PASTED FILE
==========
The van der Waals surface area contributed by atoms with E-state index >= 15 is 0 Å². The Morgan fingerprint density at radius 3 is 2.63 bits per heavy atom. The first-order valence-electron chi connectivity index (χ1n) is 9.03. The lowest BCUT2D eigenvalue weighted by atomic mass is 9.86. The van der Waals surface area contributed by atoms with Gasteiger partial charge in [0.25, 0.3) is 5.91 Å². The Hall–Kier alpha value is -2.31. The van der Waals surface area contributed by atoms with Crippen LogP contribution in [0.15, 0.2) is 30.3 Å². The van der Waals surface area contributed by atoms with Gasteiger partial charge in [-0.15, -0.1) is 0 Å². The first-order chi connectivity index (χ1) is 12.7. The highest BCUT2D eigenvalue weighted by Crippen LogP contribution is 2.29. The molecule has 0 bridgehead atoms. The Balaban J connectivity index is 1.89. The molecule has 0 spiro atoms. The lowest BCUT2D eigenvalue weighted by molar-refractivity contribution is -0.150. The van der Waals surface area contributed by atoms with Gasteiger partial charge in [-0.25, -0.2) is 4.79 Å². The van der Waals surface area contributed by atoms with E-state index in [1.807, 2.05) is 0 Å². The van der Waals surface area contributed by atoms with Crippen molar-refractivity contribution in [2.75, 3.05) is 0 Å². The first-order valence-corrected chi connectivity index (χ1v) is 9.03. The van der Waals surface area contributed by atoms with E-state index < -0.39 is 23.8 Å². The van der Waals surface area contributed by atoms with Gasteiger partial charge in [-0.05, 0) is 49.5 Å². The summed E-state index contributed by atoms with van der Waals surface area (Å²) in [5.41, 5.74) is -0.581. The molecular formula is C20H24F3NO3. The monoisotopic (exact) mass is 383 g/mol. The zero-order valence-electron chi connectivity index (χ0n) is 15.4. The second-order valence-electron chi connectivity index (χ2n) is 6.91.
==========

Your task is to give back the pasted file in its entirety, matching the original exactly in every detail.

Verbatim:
The van der Waals surface area contributed by atoms with E-state index >= 15 is 0 Å². The Morgan fingerprint density at radius 3 is 2.63 bits per heavy atom. The first-order valence-electron chi connectivity index (χ1n) is 9.03. The lowest BCUT2D eigenvalue weighted by atomic mass is 9.86. The van der Waals surface area contributed by atoms with Gasteiger partial charge in [0.25, 0.3) is 5.91 Å². The Hall–Kier alpha value is -2.31. The van der Waals surface area contributed by atoms with Crippen LogP contribution in [0.15, 0.2) is 30.3 Å². The van der Waals surface area contributed by atoms with Gasteiger partial charge in [-0.15, -0.1) is 0 Å². The first-order chi connectivity index (χ1) is 12.7. The highest BCUT2D eigenvalue weighted by Crippen LogP contribution is 2.29. The molecule has 0 bridgehead atoms. The Balaban J connectivity index is 1.89. The molecule has 0 spiro atoms. The lowest BCUT2D eigenvalue weighted by molar-refractivity contribution is -0.150. The van der Waals surface area contributed by atoms with Gasteiger partial charge in [-0.25, -0.2) is 4.79 Å². The van der Waals surface area contributed by atoms with E-state index in [1.807, 2.05) is 0 Å². The van der Waals surface area contributed by atoms with Crippen molar-refractivity contribution in [2.75, 3.05) is 0 Å². The first-order valence-corrected chi connectivity index (χ1v) is 9.03. The van der Waals surface area contributed by atoms with E-state index < -0.39 is 23.8 Å². The van der Waals surface area contributed by atoms with Gasteiger partial charge in [-0.05, 0) is 49.5 Å². The summed E-state index contributed by atoms with van der Waals surface area (Å²) in [5.41, 5.74) is -0.581. The molecular formula is C20H24F3NO3. The monoisotopic (exact) mass is 383 g/mol. The zero-order valence-electron chi connectivity index (χ0n) is 15.4. The second-order valence-electron chi connectivity index (χ2n) is 6.91.